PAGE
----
We discussed and examined the culture around child-rearing in our field - in what ways do structures and attitudes in the field integrate and invite this choice and in what ways do they, often unconsciously, ignore or discourage this reality? How are artists who are also parents perceived? What are some of the concrete decisions and conditions individuals in the field employ to make it work? 


 

 

 

 

Direct download: ParentingNEW.mp3
Category:general -- posted at: 4:44pm EST

 

Movement Research Studies Project, "Body Disrupt" - May 18, 2016
Initiated and moderated by Kathy Westwater 

With Mat Fraser, Petra Kuppers, Marissa Perel, Cathy Weis, and Wendy Whelan

Artists with disabilities and artists whose work disrupts normative notions of what constitutes a dancing body will come together in conversation. We will consider the artistic work of the panelists and how it opens up possibilities for dance to move beyond narrow historical paradigms to include a more expansive range of physical experience and formal content. 


 

 

Direct download: SP_2016.05.11_BodyDisrupt_PODCAST.WAV.mp3
Category:general -- posted at: 5:59pm EST

 

Movement Research Studies Project, "Puppetry and Dance" - April 5, 2016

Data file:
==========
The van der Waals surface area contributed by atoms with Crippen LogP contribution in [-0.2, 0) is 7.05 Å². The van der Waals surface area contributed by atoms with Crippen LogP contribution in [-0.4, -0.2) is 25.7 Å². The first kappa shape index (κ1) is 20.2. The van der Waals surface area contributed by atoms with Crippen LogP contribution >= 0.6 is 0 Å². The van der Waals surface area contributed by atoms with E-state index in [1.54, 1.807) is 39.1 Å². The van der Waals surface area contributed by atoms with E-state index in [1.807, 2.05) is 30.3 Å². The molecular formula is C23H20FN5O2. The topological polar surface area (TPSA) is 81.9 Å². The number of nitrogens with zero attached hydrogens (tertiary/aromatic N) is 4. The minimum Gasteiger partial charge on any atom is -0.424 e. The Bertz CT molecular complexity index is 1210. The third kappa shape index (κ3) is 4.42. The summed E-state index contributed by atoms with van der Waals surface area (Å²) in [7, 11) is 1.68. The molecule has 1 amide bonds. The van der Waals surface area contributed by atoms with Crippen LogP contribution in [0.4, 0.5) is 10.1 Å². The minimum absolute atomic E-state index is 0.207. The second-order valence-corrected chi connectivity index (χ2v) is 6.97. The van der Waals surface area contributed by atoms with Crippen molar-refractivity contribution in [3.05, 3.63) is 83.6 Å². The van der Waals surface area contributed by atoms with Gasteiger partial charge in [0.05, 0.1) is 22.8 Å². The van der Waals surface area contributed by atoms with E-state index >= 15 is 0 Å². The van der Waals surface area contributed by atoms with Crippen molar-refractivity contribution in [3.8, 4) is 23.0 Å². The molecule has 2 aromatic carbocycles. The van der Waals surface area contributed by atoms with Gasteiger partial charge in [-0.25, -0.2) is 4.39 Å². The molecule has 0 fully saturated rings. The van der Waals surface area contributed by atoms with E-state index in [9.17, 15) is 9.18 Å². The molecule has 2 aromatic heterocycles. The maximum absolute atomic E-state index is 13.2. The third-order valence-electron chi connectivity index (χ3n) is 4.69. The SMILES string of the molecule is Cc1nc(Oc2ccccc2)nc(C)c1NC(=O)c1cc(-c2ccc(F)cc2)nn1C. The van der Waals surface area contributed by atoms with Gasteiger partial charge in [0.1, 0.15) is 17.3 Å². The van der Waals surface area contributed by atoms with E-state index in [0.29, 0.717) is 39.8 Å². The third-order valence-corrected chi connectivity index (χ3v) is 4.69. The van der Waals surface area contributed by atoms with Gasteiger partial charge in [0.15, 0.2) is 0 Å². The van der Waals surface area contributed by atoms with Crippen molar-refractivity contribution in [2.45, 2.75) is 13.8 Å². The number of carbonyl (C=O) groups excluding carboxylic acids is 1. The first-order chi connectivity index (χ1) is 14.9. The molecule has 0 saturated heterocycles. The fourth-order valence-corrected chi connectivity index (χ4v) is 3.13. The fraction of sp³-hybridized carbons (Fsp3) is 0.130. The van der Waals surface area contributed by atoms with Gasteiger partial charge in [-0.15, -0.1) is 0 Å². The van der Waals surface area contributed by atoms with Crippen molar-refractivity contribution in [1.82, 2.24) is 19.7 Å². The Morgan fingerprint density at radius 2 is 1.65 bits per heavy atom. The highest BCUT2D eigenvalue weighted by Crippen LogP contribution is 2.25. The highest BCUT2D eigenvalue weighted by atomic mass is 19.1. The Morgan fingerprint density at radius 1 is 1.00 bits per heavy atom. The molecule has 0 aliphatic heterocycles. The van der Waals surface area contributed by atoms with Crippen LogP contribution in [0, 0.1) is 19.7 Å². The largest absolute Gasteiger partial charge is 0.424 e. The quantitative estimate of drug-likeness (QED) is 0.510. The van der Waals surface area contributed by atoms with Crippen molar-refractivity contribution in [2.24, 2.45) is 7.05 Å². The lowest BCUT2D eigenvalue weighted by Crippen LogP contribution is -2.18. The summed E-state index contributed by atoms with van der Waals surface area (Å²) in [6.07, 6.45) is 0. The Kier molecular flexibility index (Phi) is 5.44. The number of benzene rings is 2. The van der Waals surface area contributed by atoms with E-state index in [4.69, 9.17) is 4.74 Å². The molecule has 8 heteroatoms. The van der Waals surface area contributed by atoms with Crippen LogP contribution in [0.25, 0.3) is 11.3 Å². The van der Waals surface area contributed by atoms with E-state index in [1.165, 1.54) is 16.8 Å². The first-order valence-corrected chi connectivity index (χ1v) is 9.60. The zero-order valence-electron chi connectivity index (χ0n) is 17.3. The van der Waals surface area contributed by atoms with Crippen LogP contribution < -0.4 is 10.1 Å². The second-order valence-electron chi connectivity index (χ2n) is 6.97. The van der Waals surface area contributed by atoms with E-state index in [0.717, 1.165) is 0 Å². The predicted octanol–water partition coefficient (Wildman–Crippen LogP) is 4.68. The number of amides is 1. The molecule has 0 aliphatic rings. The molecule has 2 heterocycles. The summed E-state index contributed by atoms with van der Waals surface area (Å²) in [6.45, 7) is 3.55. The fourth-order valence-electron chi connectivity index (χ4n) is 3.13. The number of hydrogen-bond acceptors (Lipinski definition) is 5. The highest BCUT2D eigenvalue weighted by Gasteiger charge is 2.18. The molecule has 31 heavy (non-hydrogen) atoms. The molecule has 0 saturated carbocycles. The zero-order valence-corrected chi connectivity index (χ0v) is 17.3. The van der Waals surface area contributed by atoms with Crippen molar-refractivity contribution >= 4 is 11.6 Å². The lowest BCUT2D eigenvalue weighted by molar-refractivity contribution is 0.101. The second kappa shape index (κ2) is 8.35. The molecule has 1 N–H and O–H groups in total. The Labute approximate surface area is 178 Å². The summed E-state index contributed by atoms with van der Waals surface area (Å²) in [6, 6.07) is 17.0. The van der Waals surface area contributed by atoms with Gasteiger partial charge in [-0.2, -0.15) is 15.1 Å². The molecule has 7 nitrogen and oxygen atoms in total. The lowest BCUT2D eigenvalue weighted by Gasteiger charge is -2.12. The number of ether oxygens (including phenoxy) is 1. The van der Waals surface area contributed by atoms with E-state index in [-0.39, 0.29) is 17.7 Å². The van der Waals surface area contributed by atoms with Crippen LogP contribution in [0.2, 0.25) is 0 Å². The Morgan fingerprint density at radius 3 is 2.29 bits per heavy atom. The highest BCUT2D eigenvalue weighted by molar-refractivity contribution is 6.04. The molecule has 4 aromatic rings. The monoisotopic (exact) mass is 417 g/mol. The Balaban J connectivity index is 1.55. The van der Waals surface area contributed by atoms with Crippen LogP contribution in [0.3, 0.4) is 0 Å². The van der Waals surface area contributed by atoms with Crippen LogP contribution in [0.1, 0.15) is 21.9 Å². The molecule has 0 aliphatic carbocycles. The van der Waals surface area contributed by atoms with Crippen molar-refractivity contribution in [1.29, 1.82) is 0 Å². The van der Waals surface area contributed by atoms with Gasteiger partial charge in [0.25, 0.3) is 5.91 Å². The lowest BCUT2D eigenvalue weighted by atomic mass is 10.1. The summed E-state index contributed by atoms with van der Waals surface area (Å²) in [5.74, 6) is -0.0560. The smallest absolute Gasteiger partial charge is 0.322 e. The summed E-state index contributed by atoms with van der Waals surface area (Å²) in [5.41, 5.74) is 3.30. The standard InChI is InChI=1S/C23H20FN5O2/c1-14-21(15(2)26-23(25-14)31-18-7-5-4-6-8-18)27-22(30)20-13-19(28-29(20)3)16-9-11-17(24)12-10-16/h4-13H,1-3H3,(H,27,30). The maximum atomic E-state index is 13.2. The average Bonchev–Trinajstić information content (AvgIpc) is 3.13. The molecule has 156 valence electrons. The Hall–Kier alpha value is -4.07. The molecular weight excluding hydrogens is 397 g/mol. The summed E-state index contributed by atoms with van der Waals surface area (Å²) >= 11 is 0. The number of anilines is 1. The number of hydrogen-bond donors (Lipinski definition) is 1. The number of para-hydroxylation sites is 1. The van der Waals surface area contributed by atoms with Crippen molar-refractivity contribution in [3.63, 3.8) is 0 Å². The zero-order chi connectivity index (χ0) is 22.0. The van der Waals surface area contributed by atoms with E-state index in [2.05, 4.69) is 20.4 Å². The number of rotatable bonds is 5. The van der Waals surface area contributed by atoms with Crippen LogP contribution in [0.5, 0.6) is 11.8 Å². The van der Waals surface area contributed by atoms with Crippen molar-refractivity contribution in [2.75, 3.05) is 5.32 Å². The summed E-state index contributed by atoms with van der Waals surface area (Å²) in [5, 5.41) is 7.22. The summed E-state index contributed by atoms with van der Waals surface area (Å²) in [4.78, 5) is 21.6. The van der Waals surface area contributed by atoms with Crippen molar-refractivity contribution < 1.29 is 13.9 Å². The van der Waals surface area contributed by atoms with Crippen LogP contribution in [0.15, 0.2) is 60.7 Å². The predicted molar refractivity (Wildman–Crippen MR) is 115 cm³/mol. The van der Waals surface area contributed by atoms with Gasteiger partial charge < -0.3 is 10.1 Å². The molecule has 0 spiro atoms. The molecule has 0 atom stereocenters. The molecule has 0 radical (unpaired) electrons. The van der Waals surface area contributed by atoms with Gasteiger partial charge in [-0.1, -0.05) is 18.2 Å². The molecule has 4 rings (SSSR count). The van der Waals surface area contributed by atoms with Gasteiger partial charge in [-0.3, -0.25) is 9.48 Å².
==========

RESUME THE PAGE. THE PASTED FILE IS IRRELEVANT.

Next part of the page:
Conceived by Nami Yamamoto

With Patti Bradshaw, Chris Green, Dan Hurlin, Christopher Williams, Nami Yamamoto

Panelists will discuss their various perspectives on the integration of puppetry and dance in live performance. Like dance, puppetry is a hands-on, physical art form. What happens when the puppet appears onstage? This conversation will explore how artists are bringing these two forms together in unique ways and how they complement and inform one another. 


 

Direct download: 2016.4.5_Puppetry_and_Dance.PODCAST.WAV.mp3
Category:general -- posted at: 4:11pm EST

Movement Research Studies Project, "An Artist Conversation between Nelisiwe Xaba and David Thomson" - December 1, 2015
Part of Movement Research Festival Fall 2015: vanishing points, curated by Beth Gill and Cori Olinghouse

This event was an informal introduction to choreographer Nelisiwe Xaba who is based in Johannesburg, South Africa and was a participating artist in the festival. David Thomson led a live interview and discussion with Xaba around the political and aesthetic resonances in her work.


Movement Research Studies Project, "Dancer as Agent" - November 10, 2014
Conceived by Cecilia Roos in partnership with Iréne Hultman
Panelists included Hilary Clark and Juliette Mapp

Within the field of dance, the creation process often demands that dancers develop methodologies, movement vocabularies and conceptual frames. Previously seen as the exclusive domain of choreographers, dramaturges and directors, these procedural boundaries are now shifting and eroding creative hierarchies in live performance. This has produced new, mostly undocumented relationships to working processes and bodies of knowledge. The Dancer as Agent began in 2013 as a conference held at University of Dance and Circus (DOCH) in Sweden. This conversation focused on some of the topics that emerged from that conference.

Direct download: Studies_Project-_Dancer_as_Agent.mp3
Category:general -- posted at: 2:51pm EST

Movement Research Studies Project, "what we talk about when we talk somatics: a sharing of practices leading into conversation" - November 10, 2015